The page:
Yet another example of a successful ongoing crowdfunding campaign is that of Founder and CEO of Gidi Box Office, Kike Moronkeji’s movie Alaga which has received over £1,900 –10% of its intended goal– on Indiegogo as of the time of this writing. Although most of the contributors reside in the UK, they are Nigerians sympathetic to her cause.
Nosa, Romi and Kike’s successes are a testament that there are minds in Nigeria –and the diaspora– willing to support upcoming filmmakers in their endeavors no matter how trifling. A group of university students we met indicated they would gladly support a filmmaker’s cause despite their skepticism, especially if the movie emphasizes the advantages on a worldwide scale –since Nigerians love a good “Naija to the world.”
The older generation, on the other hand, could appear a little more resistant to persuasion due to years of being scam-weary and their “oh well, let the government handle it” mentality.
There are even local crowdfunding sites like Naijafund and Nollywoodcrowdfund that make crowdsourcing more suitable for indigenous movie projects, a better option than going for saturated platforms such as GoFundMe and Indiegogo.
It is evident from the success stories that have surfaced, that crowdfunding has the potential to transform Nollywood. As we’ve examined its viability and advantages, this is becoming increasingly clear. In addition to obtaining the funding required to realize their artistic goals, Nigerian filmmakers who harness the power of the public may also build a devoted following of fans who have an emotional stake in their success. Besides, who says two legends – top-down film financing (public funds, co-production) and bottom-up (crowdfunding) – can’t coexist?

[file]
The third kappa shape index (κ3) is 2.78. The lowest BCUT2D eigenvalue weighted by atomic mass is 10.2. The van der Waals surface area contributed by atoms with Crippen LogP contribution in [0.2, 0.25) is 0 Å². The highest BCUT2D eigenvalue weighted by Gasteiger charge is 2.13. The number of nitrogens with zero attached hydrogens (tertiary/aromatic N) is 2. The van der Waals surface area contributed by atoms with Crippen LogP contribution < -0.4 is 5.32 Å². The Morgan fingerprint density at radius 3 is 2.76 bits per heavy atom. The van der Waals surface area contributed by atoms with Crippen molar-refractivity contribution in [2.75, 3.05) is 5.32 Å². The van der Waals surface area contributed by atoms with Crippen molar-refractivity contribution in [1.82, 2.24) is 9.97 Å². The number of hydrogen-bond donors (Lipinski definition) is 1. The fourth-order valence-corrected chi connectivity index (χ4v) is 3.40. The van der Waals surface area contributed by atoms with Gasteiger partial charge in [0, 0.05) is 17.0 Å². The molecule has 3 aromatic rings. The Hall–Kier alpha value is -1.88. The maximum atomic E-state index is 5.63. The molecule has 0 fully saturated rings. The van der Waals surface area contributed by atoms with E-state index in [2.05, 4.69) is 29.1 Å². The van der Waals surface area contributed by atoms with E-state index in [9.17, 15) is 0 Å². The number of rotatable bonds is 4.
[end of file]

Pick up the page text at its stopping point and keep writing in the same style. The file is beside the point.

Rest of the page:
However, the road to a successful crowdfunding campaign must be plied with careful planning, strategic marketing, and effective communication to attract prospective supporters and establish confidence. They must exhibit their originality and make the argument for why their initiative is special and worthwhile of funding. The difficulties of keeping commitments, controlling costs, and guaranteeing the prompt completion of projects must also be navigated by Nollywood filmmakers.
Thankfully, Nollywood filmmakers often have reflected the vibrancy and entrepreneurial spirit of the industry in their search for funding sources. What remains to be seen is whether the legal restrictions for crowdfunding in Nigeria would be loosened up and the level of awareness raised. Time will tell. Nonetheless.
As technology advances and crowdfunding continues to evolve, the possibilities for Nollywood filmmakers are limitless. A possibility that The German King could soon find out is true.
Additional reports by Praise Oguntan and Joan Irabor